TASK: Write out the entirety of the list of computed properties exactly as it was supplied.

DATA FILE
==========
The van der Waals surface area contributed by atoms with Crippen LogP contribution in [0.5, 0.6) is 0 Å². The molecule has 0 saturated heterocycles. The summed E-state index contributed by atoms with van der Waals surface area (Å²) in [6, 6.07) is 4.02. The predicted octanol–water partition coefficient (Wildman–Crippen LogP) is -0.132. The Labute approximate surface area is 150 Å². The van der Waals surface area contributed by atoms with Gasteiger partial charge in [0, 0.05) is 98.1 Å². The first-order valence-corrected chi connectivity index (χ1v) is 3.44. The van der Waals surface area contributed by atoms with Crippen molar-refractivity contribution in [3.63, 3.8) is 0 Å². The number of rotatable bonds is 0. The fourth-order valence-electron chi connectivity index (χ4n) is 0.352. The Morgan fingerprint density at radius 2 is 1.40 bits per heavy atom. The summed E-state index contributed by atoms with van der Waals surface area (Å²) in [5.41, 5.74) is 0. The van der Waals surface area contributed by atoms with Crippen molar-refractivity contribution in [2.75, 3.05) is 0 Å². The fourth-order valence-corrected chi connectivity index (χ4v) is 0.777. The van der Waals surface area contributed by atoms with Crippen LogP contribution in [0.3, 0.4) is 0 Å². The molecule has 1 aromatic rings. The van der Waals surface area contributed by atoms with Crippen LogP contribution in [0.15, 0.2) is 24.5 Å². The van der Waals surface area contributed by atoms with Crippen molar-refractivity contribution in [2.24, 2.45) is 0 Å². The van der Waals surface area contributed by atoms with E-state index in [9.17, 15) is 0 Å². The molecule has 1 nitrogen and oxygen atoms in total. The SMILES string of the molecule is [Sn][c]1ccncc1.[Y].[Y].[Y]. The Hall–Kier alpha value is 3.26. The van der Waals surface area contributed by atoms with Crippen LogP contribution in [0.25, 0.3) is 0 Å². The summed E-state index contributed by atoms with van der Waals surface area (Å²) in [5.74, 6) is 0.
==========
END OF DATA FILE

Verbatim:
The van der Waals surface area contributed by atoms with Crippen LogP contribution in [0.5, 0.6) is 0 Å². The molecule has 0 saturated heterocycles. The summed E-state index contributed by atoms with van der Waals surface area (Å²) in [6, 6.07) is 4.02. The predicted octanol–water partition coefficient (Wildman–Crippen LogP) is -0.132. The Labute approximate surface area is 150 Å². The van der Waals surface area contributed by atoms with Gasteiger partial charge in [0, 0.05) is 98.1 Å². The first-order valence-corrected chi connectivity index (χ1v) is 3.44. The van der Waals surface area contributed by atoms with Crippen molar-refractivity contribution in [3.63, 3.8) is 0 Å². The number of rotatable bonds is 0. The fourth-order valence-electron chi connectivity index (χ4n) is 0.352. The Morgan fingerprint density at radius 2 is 1.40 bits per heavy atom. The summed E-state index contributed by atoms with van der Waals surface area (Å²) in [5.41, 5.74) is 0. The van der Waals surface area contributed by atoms with Crippen molar-refractivity contribution in [2.75, 3.05) is 0 Å². The fourth-order valence-corrected chi connectivity index (χ4v) is 0.777. The van der Waals surface area contributed by atoms with Crippen LogP contribution in [0.3, 0.4) is 0 Å². The molecule has 1 aromatic rings. The van der Waals surface area contributed by atoms with Crippen LogP contribution in [0.15, 0.2) is 24.5 Å². The van der Waals surface area contributed by atoms with Crippen molar-refractivity contribution in [2.24, 2.45) is 0 Å². The van der Waals surface area contributed by atoms with E-state index in [9.17, 15) is 0 Å². The molecule has 1 nitrogen and oxygen atoms in total. The SMILES string of the molecule is [Sn][c]1ccncc1.[Y].[Y].[Y]. The Hall–Kier alpha value is 3.26. The van der Waals surface area contributed by atoms with Crippen LogP contribution in [0.25, 0.3) is 0 Å². The summed E-state index contributed by atoms with van der Waals surface area (Å²) in [5.74, 6) is 0.